Table of Contents

Handbook on Islam and Economic Life

Handbook on Islam and Economic Life

Edited by M. Kabir Hassan and Mervyn K. Lewis

Handbook on Islam and Economic Life is a unique study, one of the first of its kind to consider Islam within a broader economic sphere. Covering a wide breadth of topics and research, it explores how Islam impinges upon and seeks to shape major aspects of economic life including economic organisation, business and management, finance and investment, charity, mutuality and self-help, and government. It concludes by analysing the link between religion and development, the present economic situation in Arab countries and the causes of underdevelopment in Muslim countries.

Chapter 21: Islamic microfinancing

Adewale Abideen Adeyemi and M. Kabir Hassan

Subjects: asian studies, asian economics, economics and finance, asian economics, islamic economics and finance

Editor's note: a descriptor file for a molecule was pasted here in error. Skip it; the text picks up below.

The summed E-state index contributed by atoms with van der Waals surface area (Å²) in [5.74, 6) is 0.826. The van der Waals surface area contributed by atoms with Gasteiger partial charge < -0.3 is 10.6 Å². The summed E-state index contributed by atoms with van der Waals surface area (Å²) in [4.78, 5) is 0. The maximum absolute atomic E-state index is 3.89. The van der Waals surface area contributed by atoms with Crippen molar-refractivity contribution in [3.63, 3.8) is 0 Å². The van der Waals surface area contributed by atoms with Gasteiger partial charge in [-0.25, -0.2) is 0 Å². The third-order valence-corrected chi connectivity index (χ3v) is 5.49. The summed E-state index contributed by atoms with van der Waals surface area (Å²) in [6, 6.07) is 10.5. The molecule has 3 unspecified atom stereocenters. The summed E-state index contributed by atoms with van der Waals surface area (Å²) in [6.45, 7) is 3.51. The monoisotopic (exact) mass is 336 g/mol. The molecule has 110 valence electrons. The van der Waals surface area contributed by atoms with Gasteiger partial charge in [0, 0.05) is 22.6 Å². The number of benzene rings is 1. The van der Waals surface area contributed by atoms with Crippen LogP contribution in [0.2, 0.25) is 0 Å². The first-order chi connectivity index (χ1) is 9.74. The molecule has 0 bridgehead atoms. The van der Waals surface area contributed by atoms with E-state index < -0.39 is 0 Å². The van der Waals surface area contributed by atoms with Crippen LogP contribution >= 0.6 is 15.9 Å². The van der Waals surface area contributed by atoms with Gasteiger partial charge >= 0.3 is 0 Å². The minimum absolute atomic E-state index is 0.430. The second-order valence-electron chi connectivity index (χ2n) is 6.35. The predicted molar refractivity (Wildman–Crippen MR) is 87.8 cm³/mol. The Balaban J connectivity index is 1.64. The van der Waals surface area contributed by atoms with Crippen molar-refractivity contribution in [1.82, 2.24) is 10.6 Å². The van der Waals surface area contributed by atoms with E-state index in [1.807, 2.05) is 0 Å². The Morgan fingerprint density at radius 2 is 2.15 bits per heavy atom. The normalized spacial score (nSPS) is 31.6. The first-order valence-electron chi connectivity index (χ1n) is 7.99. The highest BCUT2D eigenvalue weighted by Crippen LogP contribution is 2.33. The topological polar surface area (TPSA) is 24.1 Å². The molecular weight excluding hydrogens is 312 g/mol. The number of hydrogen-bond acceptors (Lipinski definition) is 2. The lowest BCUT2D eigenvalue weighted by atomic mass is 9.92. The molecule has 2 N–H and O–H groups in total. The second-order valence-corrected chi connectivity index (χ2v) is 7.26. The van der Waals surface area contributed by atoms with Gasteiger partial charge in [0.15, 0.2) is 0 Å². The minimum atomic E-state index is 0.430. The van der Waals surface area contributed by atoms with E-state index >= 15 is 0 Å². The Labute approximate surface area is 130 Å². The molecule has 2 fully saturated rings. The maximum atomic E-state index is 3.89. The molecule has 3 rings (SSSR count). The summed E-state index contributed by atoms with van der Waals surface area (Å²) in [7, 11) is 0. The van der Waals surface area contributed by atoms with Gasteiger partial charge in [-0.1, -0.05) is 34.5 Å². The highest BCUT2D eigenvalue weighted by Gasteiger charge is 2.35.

The incidence of financial exclusion and the consequential persistent dimension that poverty is assuming, especially in most Muslim-dominated countries, are worrying. While impact studies on microfinance are inconclusive, convergence of some sort exists to suggest the importance of religious consideration as an important factor for voluntary exclusion from participating in conventional microfinance in these countries. The focus of this chapter is on the imperative of Islamic microfinance as an alternative panacea to alleviate poverty via enhanced financial inclusion. Thus it offers an exposition of the concern from which Islamic microfinance evolved, and its present outlook in terms of outreach, sustainability and impact in the Muslim world. Some examples of Islamic microfinance institutions around the world are offered, indicating their success stories as well as challenges. Without being prejudicial to the efficacy of conventional microfinancing, the chapter argues that what the poor need is Islamic microfinancing. This is so given its implicit blend of both the mechanics and the spirit of the socio-economic distributive justice that underlies the true philosophy of microfinancing. However, it seems that, in their present exemplifications, marked differences between Islamic and conventional microfinance may not be apparent beyond how interest (riba) is conceptualized and operationalized. Consequently, this chapter clamours for maqasid shariah-driven Islamic microfinancing, given that shariah as divine guidance for humankind in its entirety has as its prime objective the enhancement of the well-being of man in its entire ramifications. Importantly, maqasid shariah aims essentially at protecting the faith (deen), life (nafs), intellect (aql), posterity (nasl) and wealth (mal) of man, which are referred to as al-daruriyyat al-khamsah (the five fundamentals or necessities).

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